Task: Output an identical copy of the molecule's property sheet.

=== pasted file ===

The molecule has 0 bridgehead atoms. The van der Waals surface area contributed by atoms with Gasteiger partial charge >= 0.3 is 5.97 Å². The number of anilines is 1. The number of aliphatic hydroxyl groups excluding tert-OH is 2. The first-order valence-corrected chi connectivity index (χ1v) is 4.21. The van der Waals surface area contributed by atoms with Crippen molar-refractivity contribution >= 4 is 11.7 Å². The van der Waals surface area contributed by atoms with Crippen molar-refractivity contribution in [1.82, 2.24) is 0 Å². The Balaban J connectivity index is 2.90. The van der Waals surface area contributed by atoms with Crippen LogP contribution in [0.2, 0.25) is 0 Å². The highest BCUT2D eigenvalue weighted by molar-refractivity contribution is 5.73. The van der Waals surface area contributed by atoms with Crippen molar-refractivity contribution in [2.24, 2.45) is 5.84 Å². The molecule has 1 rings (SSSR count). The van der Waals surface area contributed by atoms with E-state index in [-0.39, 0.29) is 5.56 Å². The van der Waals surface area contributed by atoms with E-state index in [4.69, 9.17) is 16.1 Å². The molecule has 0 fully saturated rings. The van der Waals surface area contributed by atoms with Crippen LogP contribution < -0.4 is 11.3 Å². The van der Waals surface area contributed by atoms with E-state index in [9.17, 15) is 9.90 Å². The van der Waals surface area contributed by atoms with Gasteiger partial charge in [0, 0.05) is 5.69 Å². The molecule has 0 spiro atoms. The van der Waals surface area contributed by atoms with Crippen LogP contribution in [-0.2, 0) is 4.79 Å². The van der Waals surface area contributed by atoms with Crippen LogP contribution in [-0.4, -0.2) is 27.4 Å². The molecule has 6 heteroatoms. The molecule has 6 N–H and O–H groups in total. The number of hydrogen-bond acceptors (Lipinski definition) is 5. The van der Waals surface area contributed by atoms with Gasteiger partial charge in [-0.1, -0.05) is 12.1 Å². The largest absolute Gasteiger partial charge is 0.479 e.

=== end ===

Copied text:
The molecule has 0 bridgehead atoms. The van der Waals surface area contributed by atoms with Gasteiger partial charge >= 0.3 is 5.97 Å². The number of anilines is 1. The number of aliphatic hydroxyl groups excluding tert-OH is 2. The first-order valence-corrected chi connectivity index (χ1v) is 4.21. The van der Waals surface area contributed by atoms with Crippen molar-refractivity contribution >= 4 is 11.7 Å². The van der Waals surface area contributed by atoms with Crippen molar-refractivity contribution in [1.82, 2.24) is 0 Å². The Balaban J connectivity index is 2.90. The van der Waals surface area contributed by atoms with Crippen LogP contribution in [0.2, 0.25) is 0 Å². The highest BCUT2D eigenvalue weighted by molar-refractivity contribution is 5.73. The van der Waals surface area contributed by atoms with Crippen molar-refractivity contribution in [2.24, 2.45) is 5.84 Å². The molecule has 1 rings (SSSR count). The van der Waals surface area contributed by atoms with E-state index in [-0.39, 0.29) is 5.56 Å². The van der Waals surface area contributed by atoms with E-state index in [4.69, 9.17) is 16.1 Å². The molecule has 0 fully saturated rings. The van der Waals surface area contributed by atoms with Crippen LogP contribution < -0.4 is 11.3 Å². The van der Waals surface area contributed by atoms with E-state index in [9.17, 15) is 9.90 Å². The van der Waals surface area contributed by atoms with Gasteiger partial charge in [0, 0.05) is 5.69 Å². The molecule has 0 spiro atoms. The van der Waals surface area contributed by atoms with Crippen LogP contribution in [-0.2, 0) is 4.79 Å². The van der Waals surface area contributed by atoms with Crippen LogP contribution in [-0.4, -0.2) is 27.4 Å². The molecule has 6 heteroatoms. The molecule has 6 N–H and O–H groups in total. The number of hydrogen-bond acceptors (Lipinski definition) is 5. The van der Waals surface area contributed by atoms with Gasteiger partial charge in [-0.1, -0.05) is 12.1 Å². The largest absolute Gasteiger partial charge is 0.479 e.